For a species like GIB, it is imperative to include the precision of p in designing spatial and temporal replicates. For such a situation, the best protocol may require more replication than in the case where precision of the occupancy estimator is considered30. In this paper, we addressed the need for an innovative way to predict the change in population of an elusive and long-ranging species across the landscape. Our recommended modifications to the existing protocol will improve the precision to detect change in population if any. In comparison with distance sampling, occupancy sampling is more robust for analysis with low sample size, which is a pertinent issue while handling sparse datasets of such elusive species. The broad interval of population estimates resulting from distance sampling can pose a major issue to inferring trends and evaluating conservation strategies. Moreover, robust abundance estimation of such long-ranging nomadic species would be financially and logistically challenging using distance sampling. Hence, we argue using occupancy as a surrogate for population trend to monitor GIB population. For designing robust methods an in-depth understanding of species ecology and habitat-use pattern is must especially for areas where occupancy and detection probability is low and influenced by species activity pattern and space use. The effectiveness of conservation efforts can be assessed in-depth by focusing on issues derived from the tradeoff resulting from the allocation of survey efforts30. Defining the trend in species population is not only governed by statistical decisions30 but is also influenced by species ecology. We cannot buy more time to conserve such a critically endangered species as the GIB, which may reach a level where it would be impossible to bring back the species from local extirpation. The important contribution of our study is the development of a robust protocol to assess population trends of a highly endangered species.

Materials and Methods

Monitoring protocol

Potential GIB habitat across the distribution range was divided into 12*12 km grids. Each grid was monitored simultaneously by trained survey teams to avoid detection of the same individual twice (Fig. 4). A total distance of 20 km was traversed along the trails and roads by the survey team in a slow-moving vehicle (10–20 km/hr.). For each sighting of GIB, distance from the trail, angle, GPS coordinates and number of individuals were recorded13.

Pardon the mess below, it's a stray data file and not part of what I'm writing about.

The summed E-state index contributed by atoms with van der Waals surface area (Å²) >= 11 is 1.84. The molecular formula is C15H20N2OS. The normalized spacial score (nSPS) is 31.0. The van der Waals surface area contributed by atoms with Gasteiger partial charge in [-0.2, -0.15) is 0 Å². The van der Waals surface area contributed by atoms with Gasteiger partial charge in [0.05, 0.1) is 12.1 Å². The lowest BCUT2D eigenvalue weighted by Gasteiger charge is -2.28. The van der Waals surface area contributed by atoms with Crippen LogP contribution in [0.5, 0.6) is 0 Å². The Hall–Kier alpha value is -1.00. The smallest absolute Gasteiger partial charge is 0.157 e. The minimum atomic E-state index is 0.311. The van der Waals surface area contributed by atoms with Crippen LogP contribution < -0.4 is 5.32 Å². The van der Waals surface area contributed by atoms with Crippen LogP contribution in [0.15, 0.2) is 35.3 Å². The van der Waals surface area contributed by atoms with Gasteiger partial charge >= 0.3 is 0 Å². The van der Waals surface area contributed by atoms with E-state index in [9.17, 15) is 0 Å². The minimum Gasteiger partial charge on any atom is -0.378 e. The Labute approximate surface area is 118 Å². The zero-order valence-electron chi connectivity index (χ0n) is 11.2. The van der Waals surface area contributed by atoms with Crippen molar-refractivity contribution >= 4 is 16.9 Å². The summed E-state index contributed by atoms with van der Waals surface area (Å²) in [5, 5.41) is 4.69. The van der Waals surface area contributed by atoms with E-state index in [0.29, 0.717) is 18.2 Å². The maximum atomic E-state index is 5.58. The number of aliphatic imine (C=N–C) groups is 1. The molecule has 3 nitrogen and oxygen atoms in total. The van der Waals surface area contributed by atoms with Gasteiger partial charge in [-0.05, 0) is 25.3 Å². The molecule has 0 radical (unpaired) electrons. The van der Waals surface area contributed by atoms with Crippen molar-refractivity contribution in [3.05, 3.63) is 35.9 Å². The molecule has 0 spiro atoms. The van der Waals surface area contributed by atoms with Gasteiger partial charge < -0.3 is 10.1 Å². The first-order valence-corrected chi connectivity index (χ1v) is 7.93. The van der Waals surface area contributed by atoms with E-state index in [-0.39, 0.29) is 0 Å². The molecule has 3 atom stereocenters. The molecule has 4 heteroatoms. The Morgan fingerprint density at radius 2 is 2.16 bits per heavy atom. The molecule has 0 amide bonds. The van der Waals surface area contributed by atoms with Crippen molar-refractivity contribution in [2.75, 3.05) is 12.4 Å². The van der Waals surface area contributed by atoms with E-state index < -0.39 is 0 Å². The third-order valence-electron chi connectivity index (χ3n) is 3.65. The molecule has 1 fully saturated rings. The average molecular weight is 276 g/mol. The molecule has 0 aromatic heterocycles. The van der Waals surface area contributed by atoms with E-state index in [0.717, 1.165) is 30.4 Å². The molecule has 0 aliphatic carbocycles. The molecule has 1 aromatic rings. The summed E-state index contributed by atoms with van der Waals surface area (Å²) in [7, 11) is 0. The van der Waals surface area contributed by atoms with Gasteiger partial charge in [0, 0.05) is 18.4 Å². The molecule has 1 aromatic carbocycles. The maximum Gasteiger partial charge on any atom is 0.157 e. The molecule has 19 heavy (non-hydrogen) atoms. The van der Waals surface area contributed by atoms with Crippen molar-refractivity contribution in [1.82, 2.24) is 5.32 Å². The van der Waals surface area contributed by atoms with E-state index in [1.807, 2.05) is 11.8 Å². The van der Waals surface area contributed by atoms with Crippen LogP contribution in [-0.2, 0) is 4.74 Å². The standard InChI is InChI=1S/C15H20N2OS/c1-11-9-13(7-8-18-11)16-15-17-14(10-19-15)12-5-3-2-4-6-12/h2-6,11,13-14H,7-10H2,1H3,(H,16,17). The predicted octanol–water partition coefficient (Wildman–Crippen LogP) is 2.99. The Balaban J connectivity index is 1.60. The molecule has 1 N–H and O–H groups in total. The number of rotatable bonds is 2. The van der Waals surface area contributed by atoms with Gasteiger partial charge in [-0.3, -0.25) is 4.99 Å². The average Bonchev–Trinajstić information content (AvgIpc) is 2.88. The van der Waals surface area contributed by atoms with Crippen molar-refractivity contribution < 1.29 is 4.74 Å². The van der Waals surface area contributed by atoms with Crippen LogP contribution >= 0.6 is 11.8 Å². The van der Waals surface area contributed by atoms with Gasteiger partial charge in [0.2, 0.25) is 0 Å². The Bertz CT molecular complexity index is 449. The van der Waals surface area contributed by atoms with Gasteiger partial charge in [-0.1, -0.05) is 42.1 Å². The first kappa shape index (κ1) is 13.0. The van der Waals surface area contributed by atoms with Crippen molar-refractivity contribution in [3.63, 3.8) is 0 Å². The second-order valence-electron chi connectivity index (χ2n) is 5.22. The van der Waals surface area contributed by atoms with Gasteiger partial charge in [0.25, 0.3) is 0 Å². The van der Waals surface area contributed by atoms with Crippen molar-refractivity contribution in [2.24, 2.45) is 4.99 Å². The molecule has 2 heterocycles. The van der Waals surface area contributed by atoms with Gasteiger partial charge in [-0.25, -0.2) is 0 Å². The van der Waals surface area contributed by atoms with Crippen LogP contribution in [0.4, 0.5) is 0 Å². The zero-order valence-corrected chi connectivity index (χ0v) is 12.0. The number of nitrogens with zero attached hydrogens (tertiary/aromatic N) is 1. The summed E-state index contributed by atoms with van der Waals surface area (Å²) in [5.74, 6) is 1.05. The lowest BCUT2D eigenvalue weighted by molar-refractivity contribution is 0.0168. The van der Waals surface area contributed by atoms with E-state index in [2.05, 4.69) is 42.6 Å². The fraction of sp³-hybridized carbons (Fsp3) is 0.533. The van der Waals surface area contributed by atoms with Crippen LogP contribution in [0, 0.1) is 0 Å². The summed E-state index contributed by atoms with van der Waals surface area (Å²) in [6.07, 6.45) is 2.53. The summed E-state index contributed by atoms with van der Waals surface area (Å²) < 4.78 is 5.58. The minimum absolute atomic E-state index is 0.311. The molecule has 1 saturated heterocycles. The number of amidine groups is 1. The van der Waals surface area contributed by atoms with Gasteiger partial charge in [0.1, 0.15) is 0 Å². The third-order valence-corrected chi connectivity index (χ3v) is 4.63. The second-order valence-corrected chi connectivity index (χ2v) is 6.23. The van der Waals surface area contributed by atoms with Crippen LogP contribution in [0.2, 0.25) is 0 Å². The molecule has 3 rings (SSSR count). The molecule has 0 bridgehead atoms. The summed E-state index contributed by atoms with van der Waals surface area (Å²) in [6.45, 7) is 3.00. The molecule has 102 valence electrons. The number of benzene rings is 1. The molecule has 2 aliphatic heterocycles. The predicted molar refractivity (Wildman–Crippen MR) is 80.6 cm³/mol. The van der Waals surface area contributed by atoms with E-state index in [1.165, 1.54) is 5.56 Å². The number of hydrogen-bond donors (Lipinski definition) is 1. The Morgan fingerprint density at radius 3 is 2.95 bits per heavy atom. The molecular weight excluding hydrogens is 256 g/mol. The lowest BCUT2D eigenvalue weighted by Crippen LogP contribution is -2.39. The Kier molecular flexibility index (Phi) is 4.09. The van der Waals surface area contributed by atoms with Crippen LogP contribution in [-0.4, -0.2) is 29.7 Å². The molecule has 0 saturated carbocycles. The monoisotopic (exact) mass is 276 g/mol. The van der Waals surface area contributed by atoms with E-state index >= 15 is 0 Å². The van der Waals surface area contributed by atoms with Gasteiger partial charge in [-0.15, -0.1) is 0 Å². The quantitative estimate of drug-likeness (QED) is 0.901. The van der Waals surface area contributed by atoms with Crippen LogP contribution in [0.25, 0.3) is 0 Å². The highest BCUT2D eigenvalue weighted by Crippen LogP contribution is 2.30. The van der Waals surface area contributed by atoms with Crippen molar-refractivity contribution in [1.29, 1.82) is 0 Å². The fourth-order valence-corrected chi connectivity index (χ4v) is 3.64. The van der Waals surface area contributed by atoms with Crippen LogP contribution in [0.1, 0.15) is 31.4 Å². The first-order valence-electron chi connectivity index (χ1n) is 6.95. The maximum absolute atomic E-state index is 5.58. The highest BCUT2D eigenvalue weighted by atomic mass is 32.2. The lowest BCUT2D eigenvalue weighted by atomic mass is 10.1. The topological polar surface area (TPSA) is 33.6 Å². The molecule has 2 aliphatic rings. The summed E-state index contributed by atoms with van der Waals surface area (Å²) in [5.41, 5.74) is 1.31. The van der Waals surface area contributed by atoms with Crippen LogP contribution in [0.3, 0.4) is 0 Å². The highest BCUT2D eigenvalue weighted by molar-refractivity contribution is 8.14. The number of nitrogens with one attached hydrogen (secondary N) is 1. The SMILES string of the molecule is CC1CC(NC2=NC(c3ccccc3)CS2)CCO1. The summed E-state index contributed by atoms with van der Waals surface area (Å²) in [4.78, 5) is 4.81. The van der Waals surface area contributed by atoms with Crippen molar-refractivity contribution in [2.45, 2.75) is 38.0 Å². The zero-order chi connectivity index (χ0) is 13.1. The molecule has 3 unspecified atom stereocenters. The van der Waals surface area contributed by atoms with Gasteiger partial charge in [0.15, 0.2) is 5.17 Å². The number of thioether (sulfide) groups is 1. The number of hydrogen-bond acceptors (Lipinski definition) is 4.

Figure 4
figure4

Map showing the former and present distribution of GIB in India along with the survey sites across the country (Distribution map source: BirdLife International; IUCN RedData List3).

Blind Test to estimate detection probability

Owing to their low population density, nomadic behaviour and large range, the chances of sighting a GIB during the survey period was very low. This influences detection probability and affects occupancy estimates. In order to overcome this shortcoming, we designed a blind test using life-sized dummies of GIB to predict the probability of missing a GIB in its presence. A total of 30 GIB dummies were deployed across the survey area. These dummy GIBs were placed in areas known to be sampled by the survey team without their knowledge.

Evaluating the effectiveness of the existing protocol

We used the detection probability from surveys conducted in the states of Rajasthan and Maharashtra to calculate the cumulative detection probability. The cumulative detection probability is p* = 1 − (1 − p)^k, where k is the number of sampling replicates and p is the sampling-replicate-specific detection probability (i.e., the probability of detecting an animal during a single replicate). We estimated the optimum k required to surpass the threshold of 0.8, which is the probability of detecting the species at least once with 80% confidence interval31, in the conducted surveys.